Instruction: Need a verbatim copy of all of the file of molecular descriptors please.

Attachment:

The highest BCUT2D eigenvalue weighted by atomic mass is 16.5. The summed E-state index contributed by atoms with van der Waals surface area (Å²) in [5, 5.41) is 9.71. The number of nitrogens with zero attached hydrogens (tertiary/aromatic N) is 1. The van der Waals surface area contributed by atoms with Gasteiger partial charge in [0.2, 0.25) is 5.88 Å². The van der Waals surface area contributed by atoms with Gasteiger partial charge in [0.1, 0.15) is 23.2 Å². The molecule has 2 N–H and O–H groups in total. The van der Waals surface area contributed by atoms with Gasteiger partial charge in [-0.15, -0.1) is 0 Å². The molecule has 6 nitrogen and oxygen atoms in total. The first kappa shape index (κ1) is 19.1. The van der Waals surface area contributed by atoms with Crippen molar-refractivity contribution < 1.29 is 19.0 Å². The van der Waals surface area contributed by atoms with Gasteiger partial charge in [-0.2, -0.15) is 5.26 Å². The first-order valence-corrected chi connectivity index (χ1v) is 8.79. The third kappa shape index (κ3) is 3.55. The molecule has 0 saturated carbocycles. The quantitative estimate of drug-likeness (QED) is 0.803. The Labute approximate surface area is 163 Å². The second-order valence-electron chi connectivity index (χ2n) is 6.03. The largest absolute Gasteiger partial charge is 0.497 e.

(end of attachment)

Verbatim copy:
The highest BCUT2D eigenvalue weighted by atomic mass is 16.5. The summed E-state index contributed by atoms with van der Waals surface area (Å²) in [5, 5.41) is 9.71. The number of nitrogens with zero attached hydrogens (tertiary/aromatic N) is 1. The van der Waals surface area contributed by atoms with Gasteiger partial charge in [0.2, 0.25) is 5.88 Å². The van der Waals surface area contributed by atoms with Gasteiger partial charge in [0.1, 0.15) is 23.2 Å². The molecule has 2 N–H and O–H groups in total. The van der Waals surface area contributed by atoms with Gasteiger partial charge in [-0.15, -0.1) is 0 Å². The molecule has 6 nitrogen and oxygen atoms in total. The first kappa shape index (κ1) is 19.1. The van der Waals surface area contributed by atoms with Crippen molar-refractivity contribution < 1.29 is 19.0 Å². The van der Waals surface area contributed by atoms with Gasteiger partial charge in [-0.2, -0.15) is 5.26 Å². The first-order valence-corrected chi connectivity index (χ1v) is 8.79. The third kappa shape index (κ3) is 3.55. The molecule has 0 saturated carbocycles. The quantitative estimate of drug-likeness (QED) is 0.803. The Labute approximate surface area is 163 Å². The second-order valence-electron chi connectivity index (χ2n) is 6.03. The largest absolute Gasteiger partial charge is 0.497 e.